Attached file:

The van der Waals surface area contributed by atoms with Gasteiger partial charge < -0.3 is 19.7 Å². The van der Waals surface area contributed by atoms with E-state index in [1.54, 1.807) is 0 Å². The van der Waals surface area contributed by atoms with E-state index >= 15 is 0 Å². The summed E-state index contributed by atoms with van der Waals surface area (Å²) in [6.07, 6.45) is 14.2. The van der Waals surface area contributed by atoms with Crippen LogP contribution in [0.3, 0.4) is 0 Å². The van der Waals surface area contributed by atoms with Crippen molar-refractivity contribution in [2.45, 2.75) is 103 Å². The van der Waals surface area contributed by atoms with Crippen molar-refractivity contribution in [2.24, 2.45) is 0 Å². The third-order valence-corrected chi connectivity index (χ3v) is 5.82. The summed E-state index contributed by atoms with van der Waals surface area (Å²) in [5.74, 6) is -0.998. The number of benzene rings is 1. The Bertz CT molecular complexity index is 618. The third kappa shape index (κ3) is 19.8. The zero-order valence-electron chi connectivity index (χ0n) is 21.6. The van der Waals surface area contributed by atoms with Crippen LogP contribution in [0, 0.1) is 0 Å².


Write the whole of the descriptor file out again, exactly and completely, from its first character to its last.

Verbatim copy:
The van der Waals surface area contributed by atoms with Gasteiger partial charge < -0.3 is 19.7 Å². The van der Waals surface area contributed by atoms with E-state index in [1.54, 1.807) is 0 Å². The van der Waals surface area contributed by atoms with E-state index >= 15 is 0 Å². The summed E-state index contributed by atoms with van der Waals surface area (Å²) in [6.07, 6.45) is 14.2. The van der Waals surface area contributed by atoms with Crippen LogP contribution in [0.3, 0.4) is 0 Å². The van der Waals surface area contributed by atoms with Crippen molar-refractivity contribution in [2.45, 2.75) is 103 Å². The van der Waals surface area contributed by atoms with Crippen molar-refractivity contribution in [2.24, 2.45) is 0 Å². The third-order valence-corrected chi connectivity index (χ3v) is 5.82. The summed E-state index contributed by atoms with van der Waals surface area (Å²) in [5.74, 6) is -0.998. The number of benzene rings is 1. The Bertz CT molecular complexity index is 618. The third kappa shape index (κ3) is 19.8. The zero-order valence-electron chi connectivity index (χ0n) is 21.6. The van der Waals surface area contributed by atoms with Crippen LogP contribution in [0, 0.1) is 0 Å².